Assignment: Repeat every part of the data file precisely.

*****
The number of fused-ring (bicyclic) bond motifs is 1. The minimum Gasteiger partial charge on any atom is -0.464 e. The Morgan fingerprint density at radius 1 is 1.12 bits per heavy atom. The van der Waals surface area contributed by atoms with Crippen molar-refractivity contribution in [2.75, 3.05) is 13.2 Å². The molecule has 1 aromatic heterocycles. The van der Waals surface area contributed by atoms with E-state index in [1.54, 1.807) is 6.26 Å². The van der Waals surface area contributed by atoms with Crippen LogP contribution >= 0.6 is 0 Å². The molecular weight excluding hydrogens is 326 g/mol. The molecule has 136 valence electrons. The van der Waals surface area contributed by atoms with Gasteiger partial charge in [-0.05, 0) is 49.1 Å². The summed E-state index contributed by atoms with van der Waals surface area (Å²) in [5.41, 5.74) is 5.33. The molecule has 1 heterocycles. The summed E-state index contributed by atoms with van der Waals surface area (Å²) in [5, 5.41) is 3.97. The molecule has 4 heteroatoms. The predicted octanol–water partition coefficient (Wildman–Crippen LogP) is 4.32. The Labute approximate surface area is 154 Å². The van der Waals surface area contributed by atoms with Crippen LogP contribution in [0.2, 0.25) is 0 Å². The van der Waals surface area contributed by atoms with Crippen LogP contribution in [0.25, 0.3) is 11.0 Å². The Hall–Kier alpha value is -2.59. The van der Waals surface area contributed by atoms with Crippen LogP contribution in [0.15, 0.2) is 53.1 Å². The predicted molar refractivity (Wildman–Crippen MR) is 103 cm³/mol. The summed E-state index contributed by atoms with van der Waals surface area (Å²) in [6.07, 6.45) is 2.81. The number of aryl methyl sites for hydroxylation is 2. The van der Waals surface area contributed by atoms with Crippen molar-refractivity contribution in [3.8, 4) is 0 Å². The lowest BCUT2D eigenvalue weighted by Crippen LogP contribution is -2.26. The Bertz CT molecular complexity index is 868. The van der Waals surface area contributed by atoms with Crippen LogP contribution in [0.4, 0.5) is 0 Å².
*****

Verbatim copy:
The number of fused-ring (bicyclic) bond motifs is 1. The minimum Gasteiger partial charge on any atom is -0.464 e. The Morgan fingerprint density at radius 1 is 1.12 bits per heavy atom. The van der Waals surface area contributed by atoms with Crippen molar-refractivity contribution in [2.75, 3.05) is 13.2 Å². The molecule has 1 aromatic heterocycles. The van der Waals surface area contributed by atoms with E-state index in [1.54, 1.807) is 6.26 Å². The van der Waals surface area contributed by atoms with Crippen LogP contribution >= 0.6 is 0 Å². The molecular weight excluding hydrogens is 326 g/mol. The molecule has 136 valence electrons. The van der Waals surface area contributed by atoms with Gasteiger partial charge in [-0.05, 0) is 49.1 Å². The summed E-state index contributed by atoms with van der Waals surface area (Å²) in [5.41, 5.74) is 5.33. The molecule has 1 heterocycles. The summed E-state index contributed by atoms with van der Waals surface area (Å²) in [5, 5.41) is 3.97. The molecule has 4 heteroatoms. The predicted octanol–water partition coefficient (Wildman–Crippen LogP) is 4.32. The Labute approximate surface area is 154 Å². The van der Waals surface area contributed by atoms with Crippen LogP contribution in [0.2, 0.25) is 0 Å². The van der Waals surface area contributed by atoms with Crippen LogP contribution in [0.25, 0.3) is 11.0 Å². The Hall–Kier alpha value is -2.59. The van der Waals surface area contributed by atoms with Crippen LogP contribution in [0.15, 0.2) is 53.1 Å². The predicted molar refractivity (Wildman–Crippen MR) is 103 cm³/mol. The summed E-state index contributed by atoms with van der Waals surface area (Å²) in [6.07, 6.45) is 2.81. The number of aryl methyl sites for hydroxylation is 2. The van der Waals surface area contributed by atoms with Crippen molar-refractivity contribution in [3.8, 4) is 0 Å². The lowest BCUT2D eigenvalue weighted by Crippen LogP contribution is -2.26. The Bertz CT molecular complexity index is 868. The van der Waals surface area contributed by atoms with Crippen LogP contribution in [0.4, 0.5) is 0 Å².